Counselors help clients get in touch with themselves.

Exploration of the self, personal growth, and discovery are all legitimate reasons to see a counselor. Counselors don’t make decisions for clients, but they can teach clients decision-making skills and encourage clients to practice these skills. Therapy can help clarify values and assist clients in evaluating choices. People may come to counseling confused and in need of help in gaining clarity.

Psychotherapy can assist in changing personality.

Psychotherapists often focus on basic personality characteristics. Psychologists can give and administer personality tests while psychotherapists can spend time working through personality characteristics the client may wish to change.  Changing an underlying personality characteristic takes more time and effort than the crisis-driven techniques but it can result in long-term changes in coping skills. Psychodynamic therapists work on the unconscious. More cognitive therapists would approach personality issues by trying to help the client gain a new worldview. “Getting a new pair of glasses” results in seeing the world and problems differently.

There are sure to be more ways in which counseling is helpful. What do you think? Are you a client who has been helped? What was helpful? If you are a therapist, what do you think helps clients?

This post was featured in “Best of Blog – May 2012

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9 thoughts on “How does therapy help people?

  1. I tried two different therapists and all they did was sit there. I found therapy to be a useless waste of time. Yoga, meditation, tai chi etc helped me much more than hiring a therapist ever did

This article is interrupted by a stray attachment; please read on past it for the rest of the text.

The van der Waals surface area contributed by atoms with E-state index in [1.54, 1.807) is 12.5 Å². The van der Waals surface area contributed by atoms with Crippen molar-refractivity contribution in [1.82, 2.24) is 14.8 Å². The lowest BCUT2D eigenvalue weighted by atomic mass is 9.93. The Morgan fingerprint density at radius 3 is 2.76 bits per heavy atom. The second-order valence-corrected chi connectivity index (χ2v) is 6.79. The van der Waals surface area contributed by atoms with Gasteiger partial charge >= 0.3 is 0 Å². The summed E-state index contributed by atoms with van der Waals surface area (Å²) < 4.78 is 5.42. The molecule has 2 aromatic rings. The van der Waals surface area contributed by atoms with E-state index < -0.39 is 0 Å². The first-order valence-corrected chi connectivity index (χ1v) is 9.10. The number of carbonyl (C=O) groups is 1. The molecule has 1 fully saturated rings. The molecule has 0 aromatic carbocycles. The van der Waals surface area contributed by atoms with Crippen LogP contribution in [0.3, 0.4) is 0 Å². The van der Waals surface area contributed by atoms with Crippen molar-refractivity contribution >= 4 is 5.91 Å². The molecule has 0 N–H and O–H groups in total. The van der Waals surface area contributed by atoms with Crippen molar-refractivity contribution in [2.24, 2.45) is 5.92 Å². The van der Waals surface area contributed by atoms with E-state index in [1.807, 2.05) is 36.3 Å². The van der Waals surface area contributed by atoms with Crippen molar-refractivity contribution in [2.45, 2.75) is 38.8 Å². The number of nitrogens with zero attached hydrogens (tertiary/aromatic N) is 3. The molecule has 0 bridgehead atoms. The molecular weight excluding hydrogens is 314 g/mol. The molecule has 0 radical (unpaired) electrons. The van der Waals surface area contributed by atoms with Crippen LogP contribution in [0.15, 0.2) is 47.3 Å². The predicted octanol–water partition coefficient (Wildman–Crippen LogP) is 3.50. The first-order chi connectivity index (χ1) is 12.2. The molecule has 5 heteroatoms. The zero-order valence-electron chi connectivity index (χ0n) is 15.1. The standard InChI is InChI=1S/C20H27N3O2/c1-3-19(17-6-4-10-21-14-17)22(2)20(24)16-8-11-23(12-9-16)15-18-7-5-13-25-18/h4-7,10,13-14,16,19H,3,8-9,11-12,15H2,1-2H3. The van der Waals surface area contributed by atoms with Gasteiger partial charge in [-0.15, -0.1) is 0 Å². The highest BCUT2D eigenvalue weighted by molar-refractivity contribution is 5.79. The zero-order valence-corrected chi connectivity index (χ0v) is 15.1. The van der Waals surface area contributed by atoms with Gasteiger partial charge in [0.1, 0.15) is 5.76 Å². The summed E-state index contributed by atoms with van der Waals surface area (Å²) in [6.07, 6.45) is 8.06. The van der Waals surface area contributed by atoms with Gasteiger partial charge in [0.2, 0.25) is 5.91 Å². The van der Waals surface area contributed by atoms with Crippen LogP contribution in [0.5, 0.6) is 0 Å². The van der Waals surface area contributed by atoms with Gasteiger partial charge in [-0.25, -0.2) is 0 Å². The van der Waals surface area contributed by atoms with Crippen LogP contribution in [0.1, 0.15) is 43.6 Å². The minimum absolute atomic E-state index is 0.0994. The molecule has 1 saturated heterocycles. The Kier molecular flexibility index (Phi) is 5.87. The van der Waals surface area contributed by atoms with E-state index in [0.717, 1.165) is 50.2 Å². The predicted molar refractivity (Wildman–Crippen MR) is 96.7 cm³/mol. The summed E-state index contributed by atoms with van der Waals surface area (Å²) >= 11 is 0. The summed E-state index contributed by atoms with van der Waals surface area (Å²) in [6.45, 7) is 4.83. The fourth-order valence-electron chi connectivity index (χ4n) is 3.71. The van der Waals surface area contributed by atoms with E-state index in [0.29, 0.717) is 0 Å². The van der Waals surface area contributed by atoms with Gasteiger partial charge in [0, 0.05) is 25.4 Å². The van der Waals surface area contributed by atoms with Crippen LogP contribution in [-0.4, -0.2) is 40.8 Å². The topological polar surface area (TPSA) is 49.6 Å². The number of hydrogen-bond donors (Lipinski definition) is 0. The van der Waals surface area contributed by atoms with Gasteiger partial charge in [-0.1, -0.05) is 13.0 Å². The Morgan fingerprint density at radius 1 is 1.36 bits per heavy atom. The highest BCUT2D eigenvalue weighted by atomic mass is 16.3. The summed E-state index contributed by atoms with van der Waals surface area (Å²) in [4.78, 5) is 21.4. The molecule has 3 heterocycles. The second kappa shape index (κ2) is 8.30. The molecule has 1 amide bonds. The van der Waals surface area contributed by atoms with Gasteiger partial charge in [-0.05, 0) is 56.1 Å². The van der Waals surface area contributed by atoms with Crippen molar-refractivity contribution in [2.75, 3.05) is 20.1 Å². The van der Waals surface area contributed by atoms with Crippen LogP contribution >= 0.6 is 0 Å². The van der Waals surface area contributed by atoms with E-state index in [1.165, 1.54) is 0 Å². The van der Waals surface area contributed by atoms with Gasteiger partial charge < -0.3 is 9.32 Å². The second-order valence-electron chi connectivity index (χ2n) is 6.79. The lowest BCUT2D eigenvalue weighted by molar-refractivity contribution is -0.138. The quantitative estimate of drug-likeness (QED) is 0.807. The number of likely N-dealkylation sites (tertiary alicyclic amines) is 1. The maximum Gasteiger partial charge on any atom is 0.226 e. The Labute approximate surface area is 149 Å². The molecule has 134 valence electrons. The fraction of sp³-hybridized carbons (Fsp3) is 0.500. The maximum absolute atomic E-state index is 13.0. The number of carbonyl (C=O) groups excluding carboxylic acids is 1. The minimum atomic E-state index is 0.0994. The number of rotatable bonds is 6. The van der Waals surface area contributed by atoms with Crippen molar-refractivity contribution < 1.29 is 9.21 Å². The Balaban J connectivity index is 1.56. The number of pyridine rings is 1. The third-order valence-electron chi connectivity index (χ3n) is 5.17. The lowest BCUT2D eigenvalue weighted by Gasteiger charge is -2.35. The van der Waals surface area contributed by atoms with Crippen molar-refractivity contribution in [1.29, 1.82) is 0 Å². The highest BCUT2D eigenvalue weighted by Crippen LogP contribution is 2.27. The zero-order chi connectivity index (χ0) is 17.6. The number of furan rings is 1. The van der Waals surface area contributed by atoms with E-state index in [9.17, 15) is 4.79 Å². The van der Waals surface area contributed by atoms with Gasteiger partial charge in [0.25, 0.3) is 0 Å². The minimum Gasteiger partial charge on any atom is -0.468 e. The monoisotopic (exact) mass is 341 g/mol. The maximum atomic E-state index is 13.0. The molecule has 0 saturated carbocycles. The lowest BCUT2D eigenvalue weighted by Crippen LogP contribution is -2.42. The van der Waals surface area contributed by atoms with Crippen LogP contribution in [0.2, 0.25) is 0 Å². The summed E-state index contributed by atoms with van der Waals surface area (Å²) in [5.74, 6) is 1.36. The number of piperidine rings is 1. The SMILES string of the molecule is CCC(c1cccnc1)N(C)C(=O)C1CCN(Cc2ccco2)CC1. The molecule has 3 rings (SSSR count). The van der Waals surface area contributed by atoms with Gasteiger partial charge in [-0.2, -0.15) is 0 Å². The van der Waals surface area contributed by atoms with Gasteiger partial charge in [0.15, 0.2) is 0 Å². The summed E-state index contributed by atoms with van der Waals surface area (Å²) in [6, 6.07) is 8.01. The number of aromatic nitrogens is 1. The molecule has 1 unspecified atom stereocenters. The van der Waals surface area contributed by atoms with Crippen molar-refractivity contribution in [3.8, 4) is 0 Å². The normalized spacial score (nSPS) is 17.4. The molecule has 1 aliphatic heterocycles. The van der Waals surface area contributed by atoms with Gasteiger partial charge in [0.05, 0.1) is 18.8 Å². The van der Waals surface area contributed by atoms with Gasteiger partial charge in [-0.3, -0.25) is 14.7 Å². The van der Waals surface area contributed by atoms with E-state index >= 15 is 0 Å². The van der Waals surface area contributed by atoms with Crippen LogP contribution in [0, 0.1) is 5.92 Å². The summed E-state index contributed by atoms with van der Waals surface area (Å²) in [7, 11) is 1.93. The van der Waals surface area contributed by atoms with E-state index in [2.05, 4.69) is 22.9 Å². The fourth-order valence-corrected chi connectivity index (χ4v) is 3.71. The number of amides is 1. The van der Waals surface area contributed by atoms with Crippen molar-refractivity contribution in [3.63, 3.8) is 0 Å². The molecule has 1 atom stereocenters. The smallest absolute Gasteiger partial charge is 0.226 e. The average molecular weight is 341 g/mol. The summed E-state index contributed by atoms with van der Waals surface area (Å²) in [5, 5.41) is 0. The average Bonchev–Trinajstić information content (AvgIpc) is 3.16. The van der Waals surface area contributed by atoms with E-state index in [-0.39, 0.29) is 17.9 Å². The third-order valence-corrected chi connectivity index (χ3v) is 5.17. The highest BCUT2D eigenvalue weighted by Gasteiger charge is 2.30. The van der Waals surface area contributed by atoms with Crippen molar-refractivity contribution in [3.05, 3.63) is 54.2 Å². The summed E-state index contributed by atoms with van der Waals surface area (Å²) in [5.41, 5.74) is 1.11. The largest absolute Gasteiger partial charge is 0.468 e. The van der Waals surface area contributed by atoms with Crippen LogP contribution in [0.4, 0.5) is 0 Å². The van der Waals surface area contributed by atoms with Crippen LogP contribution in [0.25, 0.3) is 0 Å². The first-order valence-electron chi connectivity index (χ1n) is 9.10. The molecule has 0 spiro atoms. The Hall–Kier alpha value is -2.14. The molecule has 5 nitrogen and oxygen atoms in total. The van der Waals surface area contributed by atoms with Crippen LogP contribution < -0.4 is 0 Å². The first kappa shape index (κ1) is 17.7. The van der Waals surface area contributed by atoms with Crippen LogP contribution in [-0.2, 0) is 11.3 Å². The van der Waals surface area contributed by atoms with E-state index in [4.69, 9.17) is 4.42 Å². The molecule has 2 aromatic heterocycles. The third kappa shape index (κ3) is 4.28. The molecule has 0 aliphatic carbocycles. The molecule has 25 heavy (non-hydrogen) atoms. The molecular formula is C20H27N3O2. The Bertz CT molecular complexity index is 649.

• Sounds like the therapists you tried were not a good fit. Some clients like counselors who are good listeners and others want counselors that are more directive. Exercise can be very helpful. Thanks for the comment.


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  3. Excellent summary. I’ve had the opportunity to sit in front of at least 8 differrent therapist (due to a long lasting bad marriage & good insurance plans) & in my experience as a client, I can say that only one was “bad” -found out she’d never been married! Otherwise the impact ranged from good to life changing. One really good therapist made a lifetime impact with just one of her affirming observant comments. Another (a Christian pastor) made the greatest impact with his Rogerian empathy and helped me change some imbedded stereotypes.


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  7. I really like this. I’ve just linked it on my facebook page and will give a quick post linking it on my own page. Also gave me the inspiration to write about this topic from a client point of view. I hadn’t thought to probably because I haven’t been in therapy for a couple years now, though I am looking into CBT/DBT.

    I’ll write my full experience on my blog I think, it’d be a bit much for one comment.

    The descriptions you gave are very helpful I think, especially since they flesh out ideas that are often oversimplified.


    • Thanks for the comment. I am looking forward to seeing what you write from the client view point. By the way, the most of the really good therapists I have worked with have been clients at some point in their lives. Some programs require you to have the experience to be allowed to be a counselor. Glad you stopped by my blog.